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Summary: A study of the Gospel of Luke 18: 9-14

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Luke 18: 9-14

How To Talk To God

9 Also He spoke this parable to some who trusted in themselves that they were righteous, and despised others: 10 “Two men went up to the temple to pray, one a Pharisee and the other a tax collector. 11 The Pharisee stood and prayed thus with himself, ‘God, I thank You that I am not like other men—extortioners, unjust, adulterers, or even as this tax collector. 12 I fast twice a week; I give tithes of all that I possess.’ 13 And the tax collector, standing afar off, would not so much as raise his eyes to heaven, but beat his breast, saying, ‘God, be merciful to me a sinner!’ 14 I tell you, this man went down to his house justified rather than the other; for everyone who exalts himself will be humbled, and he who humbles himself will be exalted.”

I do not know about you but I find today’s bible story to be of immense interest. I mean, stop and think about this for you. You have three other Gospels. Matthew, John, and Peter [Mark got his information from Peter]. These three were eyewitnesses. So, some 15 years after the Gospels of Matthew and Mark are in circulation, the disciple of Paul, Luke, goes back to find and interview people who were still alive and knew personally not only the apostles but our Lord Jesus Christ also. Can you see how our Wonderful Holy Spirit led Luke to some people who were there when our Lord spoke about the Pharisee and the Public Servant. Neither Matthew nor Mark were reminded by Adoni Holy Ghost to record for us this event – only Luke does.

In this parable now we have a twofold picture drawn of one who trusted in himself that he was supremely acceptable to God, and was not, and the one who was doubtful about his acceptability with God, and who nevertheless was made fully acceptable because he repented and called for mercy.

We need to remind ourselves that whatever we do for God can never be brought up as evidence that we deserve His appreciation and acceptance. Even if we are perfect in all that we do we are simply achieving what it is our duty. These are things that we should do. Should we therefore come short in any one thing we will have failed in the fulfillment of our duty and can no longer claim any merit.

This was what the Pharisee failed to recognize. He thought that he could start with a clean sheet and build up righteousness before God. He thought that he could earn God’s favor and build up merit. What he failed to see were all the ways in which he had come short, which more than cancelled out what he had achieved (which was what he should have done anyway). It is kind of getting ‘atta boys’ for all the good things we do and a ‘aw shucks’ for the things that we failed to do. The problem is that one ‘aw shucks’ erases all the ‘atta boys’ we earned.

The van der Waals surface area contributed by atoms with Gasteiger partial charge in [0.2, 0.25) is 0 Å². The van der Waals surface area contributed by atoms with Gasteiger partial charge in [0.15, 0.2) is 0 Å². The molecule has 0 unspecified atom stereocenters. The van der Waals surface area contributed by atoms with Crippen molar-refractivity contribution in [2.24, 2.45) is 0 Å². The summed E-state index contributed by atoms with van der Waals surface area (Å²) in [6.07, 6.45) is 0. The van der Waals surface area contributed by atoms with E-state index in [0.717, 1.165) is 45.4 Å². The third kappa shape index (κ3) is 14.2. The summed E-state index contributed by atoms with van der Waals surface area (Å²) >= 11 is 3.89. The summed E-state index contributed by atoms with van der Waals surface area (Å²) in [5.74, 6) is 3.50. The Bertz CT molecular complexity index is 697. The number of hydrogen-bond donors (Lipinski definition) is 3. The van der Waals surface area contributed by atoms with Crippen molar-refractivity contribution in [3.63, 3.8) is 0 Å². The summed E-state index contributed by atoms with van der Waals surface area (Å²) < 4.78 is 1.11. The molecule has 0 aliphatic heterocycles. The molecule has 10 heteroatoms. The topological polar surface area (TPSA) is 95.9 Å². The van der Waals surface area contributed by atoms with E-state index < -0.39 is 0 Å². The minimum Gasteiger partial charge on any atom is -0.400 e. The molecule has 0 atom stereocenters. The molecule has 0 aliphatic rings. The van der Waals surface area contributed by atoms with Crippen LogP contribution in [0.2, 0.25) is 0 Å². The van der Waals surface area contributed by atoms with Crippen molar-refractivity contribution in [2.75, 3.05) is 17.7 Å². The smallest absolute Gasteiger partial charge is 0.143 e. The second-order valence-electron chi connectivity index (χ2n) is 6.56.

We are going to see that in contrast to the Pharisee the public servant came recognizing his shortcomings, and claiming no merit of his own. And because of that he was received with forgiveness, and was put in the right with God. He would be ready when the Son of Man came. He was the evidence of faith on earth.

In a day when public servants were held in such hatred, and Pharisees in such high regard, our Adoni Jesus’ words here would have a salutary and important effect in changing people’s views, and making them think again, both about the prominence of Pharisaic teaching, and about the open door that the arrival of the Kingdom of God opened for sinners of all kinds. All would know that if a public servant could be saved, anyone could!

9 Also He spoke this parable to some who trusted in themselves that they were righteous, and despised others:

The people described here are in direct contrast with those who will have faith on earth, or who will be the believing ones, when He comes in which we read about in verse 8. They were confident in their own righteousness, and considered all others as less righteous than they. They based that belief on their fulfillment of the requirements of the Law in accordance with their own traditions, which placed an emphasis on the outward aspects of it. They overlooked what was central to the Law, the love of God and neighbour. But worse still they set at naught and treated with contempt those who did not follow their ways. And so that none might be in any doubt who were mainly in mind He told a parable in order to illustrate His comment.

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